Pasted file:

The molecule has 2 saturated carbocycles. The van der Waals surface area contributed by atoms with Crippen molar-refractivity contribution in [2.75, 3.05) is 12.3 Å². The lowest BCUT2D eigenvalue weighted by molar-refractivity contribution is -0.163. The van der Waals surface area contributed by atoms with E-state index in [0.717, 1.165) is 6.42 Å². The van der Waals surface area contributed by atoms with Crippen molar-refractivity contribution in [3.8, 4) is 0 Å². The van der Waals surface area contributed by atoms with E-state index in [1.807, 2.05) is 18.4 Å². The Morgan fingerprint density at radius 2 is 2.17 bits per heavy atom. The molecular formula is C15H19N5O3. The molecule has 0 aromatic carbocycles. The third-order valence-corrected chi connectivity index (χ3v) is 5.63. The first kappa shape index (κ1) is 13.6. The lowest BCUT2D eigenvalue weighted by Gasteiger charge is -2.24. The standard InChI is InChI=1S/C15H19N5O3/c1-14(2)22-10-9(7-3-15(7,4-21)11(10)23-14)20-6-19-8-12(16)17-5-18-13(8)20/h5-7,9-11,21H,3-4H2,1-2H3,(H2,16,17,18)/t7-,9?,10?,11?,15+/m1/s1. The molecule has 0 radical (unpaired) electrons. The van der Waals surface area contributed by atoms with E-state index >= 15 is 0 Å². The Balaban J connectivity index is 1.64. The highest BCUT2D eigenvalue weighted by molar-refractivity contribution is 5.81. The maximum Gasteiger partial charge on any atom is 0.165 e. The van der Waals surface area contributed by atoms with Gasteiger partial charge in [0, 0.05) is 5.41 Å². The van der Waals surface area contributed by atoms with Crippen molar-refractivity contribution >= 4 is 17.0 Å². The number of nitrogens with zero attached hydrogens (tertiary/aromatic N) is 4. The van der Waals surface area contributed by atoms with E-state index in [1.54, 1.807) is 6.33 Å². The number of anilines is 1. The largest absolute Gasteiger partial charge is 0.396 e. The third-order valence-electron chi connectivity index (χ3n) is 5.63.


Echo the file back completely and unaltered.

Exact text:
The molecule has 2 saturated carbocycles. The van der Waals surface area contributed by atoms with Crippen molar-refractivity contribution in [2.75, 3.05) is 12.3 Å². The lowest BCUT2D eigenvalue weighted by molar-refractivity contribution is -0.163. The van der Waals surface area contributed by atoms with E-state index in [0.717, 1.165) is 6.42 Å². The van der Waals surface area contributed by atoms with Crippen molar-refractivity contribution in [3.8, 4) is 0 Å². The van der Waals surface area contributed by atoms with E-state index in [1.807, 2.05) is 18.4 Å². The Morgan fingerprint density at radius 2 is 2.17 bits per heavy atom. The molecular formula is C15H19N5O3. The molecule has 0 aromatic carbocycles. The third-order valence-corrected chi connectivity index (χ3v) is 5.63. The first kappa shape index (κ1) is 13.6. The lowest BCUT2D eigenvalue weighted by Gasteiger charge is -2.24. The standard InChI is InChI=1S/C15H19N5O3/c1-14(2)22-10-9(7-3-15(7,4-21)11(10)23-14)20-6-19-8-12(16)17-5-18-13(8)20/h5-7,9-11,21H,3-4H2,1-2H3,(H2,16,17,18)/t7-,9?,10?,11?,15+/m1/s1. The molecule has 0 radical (unpaired) electrons. The van der Waals surface area contributed by atoms with E-state index >= 15 is 0 Å². The Balaban J connectivity index is 1.64. The highest BCUT2D eigenvalue weighted by molar-refractivity contribution is 5.81. The maximum Gasteiger partial charge on any atom is 0.165 e. The van der Waals surface area contributed by atoms with Gasteiger partial charge in [0, 0.05) is 5.41 Å². The van der Waals surface area contributed by atoms with Crippen molar-refractivity contribution >= 4 is 17.0 Å². The number of nitrogens with zero attached hydrogens (tertiary/aromatic N) is 4. The van der Waals surface area contributed by atoms with E-state index in [1.54, 1.807) is 6.33 Å². The number of anilines is 1. The largest absolute Gasteiger partial charge is 0.396 e. The third-order valence-electron chi connectivity index (χ3n) is 5.63.